Two roof-mounted engine air scoops work alongside the oil cooler intakes that are mounted on the side. Separating them allowed Bugatti’s designers to leave the side section of the W16 Mistral slimmer. The scoops have also been made from a custom carbon fiber structure, each of which is strong enough to support the entire weight of the roadster should it flip.

The lighting signature is where the W16 Mistral steps most decisively away from its coupe predecessors. The front has a quad-light signature that doubles as an aero aid, pulling airflow in through the clusters and then out of the front wheel arches. At the rear, the X-theme seen first on the Bugatti Bolide has been updated, here also working as a vent for the side oil coolers.

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This Brand Makes The Worst Android Phones, According To 27% Of People We Polled

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Most respondents who participated in our poll seem to earnestly believe that Xiaomi makes the worst Android phones out there. More than 27% of the polled users think Xiaomi deserves this particular crown. On the face of it, the poll results seem grossly unfair towards Xiaomi, given that the company doesn’t even sell its phones to U.S. consumers. There is no denying, however, that Xiaomi needs to do a lot to change its brand perception in the U.S. if they ever plan on releasing smartphones in North America (again, that is).

With more than 21% of the votes, a virtually unknown smartphone brand for U.S. consumers comes in second place. The brand in question here is Realme — a sub-brand owned by OPPO. Realme is a very popular smartphone brand in Asia and is known mainly for its value-for-money devices that usually compete against similarly priced alternatives from Xiaomi.

Another smartphone brand that is in desperate need of a brand overhaul is Google. More than 18% of polled people thought Google makes the worst Android phones. That’s a lot of brickbats for a company behind the software that powers Android phones. The less favorable opinion seems to stem from a long list of issues that troubled the Google Pixel lineup.

Samsung and OnePlus find themselves in the last two places on this list with 17.23% and 15.54% of the votes, respectively. It could be that the other brands are simply less popular in the minds of U.S. citizens, or it could be that Samsung and OnePlus really and truly make the best Android phones — what do you think?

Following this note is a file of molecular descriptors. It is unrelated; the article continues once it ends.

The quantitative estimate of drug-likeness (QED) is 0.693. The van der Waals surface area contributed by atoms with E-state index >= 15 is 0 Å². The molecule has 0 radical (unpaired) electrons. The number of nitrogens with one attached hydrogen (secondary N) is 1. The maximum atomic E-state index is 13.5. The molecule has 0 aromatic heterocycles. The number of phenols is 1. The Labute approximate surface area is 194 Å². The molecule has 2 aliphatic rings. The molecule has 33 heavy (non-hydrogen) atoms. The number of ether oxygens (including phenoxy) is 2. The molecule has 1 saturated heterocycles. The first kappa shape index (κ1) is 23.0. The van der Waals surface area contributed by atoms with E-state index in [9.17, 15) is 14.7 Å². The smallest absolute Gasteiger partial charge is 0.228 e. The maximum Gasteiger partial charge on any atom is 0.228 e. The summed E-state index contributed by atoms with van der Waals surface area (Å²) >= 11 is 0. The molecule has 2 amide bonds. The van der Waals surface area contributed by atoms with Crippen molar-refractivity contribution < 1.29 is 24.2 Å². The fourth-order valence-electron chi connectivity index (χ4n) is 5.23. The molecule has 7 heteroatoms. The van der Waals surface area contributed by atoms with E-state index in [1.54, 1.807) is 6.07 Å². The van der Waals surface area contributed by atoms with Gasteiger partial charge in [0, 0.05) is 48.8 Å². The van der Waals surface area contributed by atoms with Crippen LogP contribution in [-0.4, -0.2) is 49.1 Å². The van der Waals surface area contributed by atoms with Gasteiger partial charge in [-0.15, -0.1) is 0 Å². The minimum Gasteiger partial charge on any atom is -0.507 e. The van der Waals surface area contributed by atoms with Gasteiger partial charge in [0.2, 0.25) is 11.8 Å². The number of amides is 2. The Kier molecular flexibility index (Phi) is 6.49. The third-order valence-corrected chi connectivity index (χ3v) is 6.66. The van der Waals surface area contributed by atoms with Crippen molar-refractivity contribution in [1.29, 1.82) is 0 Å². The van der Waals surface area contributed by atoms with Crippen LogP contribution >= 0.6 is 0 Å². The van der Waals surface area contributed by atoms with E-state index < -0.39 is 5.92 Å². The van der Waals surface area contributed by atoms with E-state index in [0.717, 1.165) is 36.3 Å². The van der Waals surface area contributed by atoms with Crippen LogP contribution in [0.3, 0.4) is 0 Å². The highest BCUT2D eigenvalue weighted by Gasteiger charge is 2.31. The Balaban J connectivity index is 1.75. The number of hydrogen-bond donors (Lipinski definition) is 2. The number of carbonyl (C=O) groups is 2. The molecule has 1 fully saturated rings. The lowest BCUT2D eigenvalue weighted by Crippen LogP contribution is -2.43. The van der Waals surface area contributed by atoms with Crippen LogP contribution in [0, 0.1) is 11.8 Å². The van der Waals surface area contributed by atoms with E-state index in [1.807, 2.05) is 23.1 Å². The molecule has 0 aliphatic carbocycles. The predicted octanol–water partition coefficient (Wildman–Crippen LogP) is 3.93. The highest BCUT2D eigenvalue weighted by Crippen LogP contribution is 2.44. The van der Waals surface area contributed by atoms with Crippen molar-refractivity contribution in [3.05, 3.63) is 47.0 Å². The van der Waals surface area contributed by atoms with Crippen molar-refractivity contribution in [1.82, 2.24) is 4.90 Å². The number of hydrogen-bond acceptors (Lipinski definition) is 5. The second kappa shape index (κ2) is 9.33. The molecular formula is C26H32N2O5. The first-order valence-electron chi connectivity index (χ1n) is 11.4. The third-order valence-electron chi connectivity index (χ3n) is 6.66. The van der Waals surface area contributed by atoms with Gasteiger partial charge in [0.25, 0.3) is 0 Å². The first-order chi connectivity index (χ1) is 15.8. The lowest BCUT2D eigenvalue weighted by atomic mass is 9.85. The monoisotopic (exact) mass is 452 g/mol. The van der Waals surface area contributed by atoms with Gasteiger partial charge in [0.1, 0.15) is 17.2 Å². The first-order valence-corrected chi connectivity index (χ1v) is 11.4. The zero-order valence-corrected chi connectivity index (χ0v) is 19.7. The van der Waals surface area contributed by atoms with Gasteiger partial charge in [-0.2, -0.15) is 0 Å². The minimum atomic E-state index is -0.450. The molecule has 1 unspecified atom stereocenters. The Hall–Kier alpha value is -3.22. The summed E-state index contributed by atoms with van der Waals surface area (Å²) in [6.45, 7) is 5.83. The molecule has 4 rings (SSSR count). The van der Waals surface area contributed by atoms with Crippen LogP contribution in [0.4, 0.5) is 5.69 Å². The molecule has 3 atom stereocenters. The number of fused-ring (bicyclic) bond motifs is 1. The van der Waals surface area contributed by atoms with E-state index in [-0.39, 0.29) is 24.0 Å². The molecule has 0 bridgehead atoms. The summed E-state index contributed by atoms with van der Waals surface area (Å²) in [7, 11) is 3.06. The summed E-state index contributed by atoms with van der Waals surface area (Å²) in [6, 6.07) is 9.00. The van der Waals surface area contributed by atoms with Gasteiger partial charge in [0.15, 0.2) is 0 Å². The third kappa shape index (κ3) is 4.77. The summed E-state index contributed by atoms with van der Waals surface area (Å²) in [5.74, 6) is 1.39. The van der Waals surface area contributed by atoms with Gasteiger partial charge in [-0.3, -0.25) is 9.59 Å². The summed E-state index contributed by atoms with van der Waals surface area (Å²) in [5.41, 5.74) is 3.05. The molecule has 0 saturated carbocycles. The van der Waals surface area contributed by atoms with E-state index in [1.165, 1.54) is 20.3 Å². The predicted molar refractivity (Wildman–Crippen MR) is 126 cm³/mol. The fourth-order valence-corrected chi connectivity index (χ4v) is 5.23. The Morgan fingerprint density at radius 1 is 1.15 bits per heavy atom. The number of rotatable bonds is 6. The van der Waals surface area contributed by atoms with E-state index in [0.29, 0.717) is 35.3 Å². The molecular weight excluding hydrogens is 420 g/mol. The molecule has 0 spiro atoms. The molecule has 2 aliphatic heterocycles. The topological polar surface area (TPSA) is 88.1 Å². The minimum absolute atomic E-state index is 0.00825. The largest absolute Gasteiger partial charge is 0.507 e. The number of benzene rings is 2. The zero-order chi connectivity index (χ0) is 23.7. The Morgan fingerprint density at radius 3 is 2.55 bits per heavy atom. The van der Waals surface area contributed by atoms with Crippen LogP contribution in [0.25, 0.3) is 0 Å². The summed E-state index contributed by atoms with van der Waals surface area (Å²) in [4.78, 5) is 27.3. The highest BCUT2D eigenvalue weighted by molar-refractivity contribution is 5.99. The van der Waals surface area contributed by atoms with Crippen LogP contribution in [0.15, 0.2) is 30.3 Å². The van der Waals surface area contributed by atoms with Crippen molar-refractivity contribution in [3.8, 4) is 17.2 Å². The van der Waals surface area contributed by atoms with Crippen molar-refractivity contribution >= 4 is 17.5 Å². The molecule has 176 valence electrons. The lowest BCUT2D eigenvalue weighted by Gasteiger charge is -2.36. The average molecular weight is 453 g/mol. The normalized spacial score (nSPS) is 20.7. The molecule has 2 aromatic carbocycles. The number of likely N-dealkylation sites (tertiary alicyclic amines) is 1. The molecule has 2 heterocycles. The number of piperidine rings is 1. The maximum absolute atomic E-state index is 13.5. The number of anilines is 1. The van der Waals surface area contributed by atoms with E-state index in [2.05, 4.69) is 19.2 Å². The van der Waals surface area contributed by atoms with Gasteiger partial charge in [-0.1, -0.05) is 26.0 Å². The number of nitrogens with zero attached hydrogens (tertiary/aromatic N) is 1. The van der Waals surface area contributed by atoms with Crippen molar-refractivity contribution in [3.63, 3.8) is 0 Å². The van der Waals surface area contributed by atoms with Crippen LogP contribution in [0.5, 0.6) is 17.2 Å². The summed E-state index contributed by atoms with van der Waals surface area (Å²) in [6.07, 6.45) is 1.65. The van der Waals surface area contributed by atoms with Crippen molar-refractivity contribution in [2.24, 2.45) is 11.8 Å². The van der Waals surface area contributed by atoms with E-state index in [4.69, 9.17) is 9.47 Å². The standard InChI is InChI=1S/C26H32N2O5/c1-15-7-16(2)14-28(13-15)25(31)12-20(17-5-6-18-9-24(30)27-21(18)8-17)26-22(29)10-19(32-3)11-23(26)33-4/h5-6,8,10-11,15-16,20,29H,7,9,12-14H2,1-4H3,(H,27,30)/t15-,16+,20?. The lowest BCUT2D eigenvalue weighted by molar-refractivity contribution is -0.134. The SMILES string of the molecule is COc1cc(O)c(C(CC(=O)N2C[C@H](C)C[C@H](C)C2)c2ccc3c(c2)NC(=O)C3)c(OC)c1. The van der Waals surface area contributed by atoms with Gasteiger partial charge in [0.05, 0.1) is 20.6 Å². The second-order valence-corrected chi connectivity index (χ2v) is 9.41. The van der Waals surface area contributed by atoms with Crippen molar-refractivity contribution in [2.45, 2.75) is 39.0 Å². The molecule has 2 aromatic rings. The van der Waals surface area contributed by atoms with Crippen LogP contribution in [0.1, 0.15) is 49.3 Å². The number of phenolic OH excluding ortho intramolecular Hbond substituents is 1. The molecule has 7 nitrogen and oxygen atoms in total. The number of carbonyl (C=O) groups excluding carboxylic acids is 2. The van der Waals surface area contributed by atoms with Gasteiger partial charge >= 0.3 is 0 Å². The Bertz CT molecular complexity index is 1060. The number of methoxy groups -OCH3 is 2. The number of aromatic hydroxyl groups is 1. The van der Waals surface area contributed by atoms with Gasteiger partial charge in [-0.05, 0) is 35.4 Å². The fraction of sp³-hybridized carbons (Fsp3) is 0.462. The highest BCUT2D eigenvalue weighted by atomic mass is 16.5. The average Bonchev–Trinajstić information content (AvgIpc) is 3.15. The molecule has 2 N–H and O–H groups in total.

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Lincoln Model L100 Concept Is Hyper-Luxury Electrification With Wild Doors And A Disco Floor

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Certainly, the exterior of the Model L100 Concept is memorable. Lincoln describes it as “the tension between exuberant elegance and subtle restraint,” and it’s clear that aerodynamics have played a big role in deciding the overall silhouette. We’ve seen how that chase for slipperiness through the air can lead to electric cars looking like relatively amorphous blobs, though that’s something Lincoln manages to avoid.

Instead, it plays with light, glass, and scale. The Model L100 Concept hunkers low to the ground, with a glass panoramic roof and reverse-hinged doors to add drama as well as make entering and exiting more straightforward. Sensors track the owner’s approach, meanwhile, with the promise of a curated light show both outside and inside. Then, the doors — which extend all the way back to the rear bumper — gape outward, while the entire glass roof section lifts up.

The concept is finished with a satin digital ceramic tricot metallic paint, shifting between cool blue and soft white. Instead of the traditional chrome, frosted acrylic has been used as a more sustainable alternative. The whole floor of the cabin, meanwhile, is one big digital panel capable of showing shifting graphics, colors, and patterns.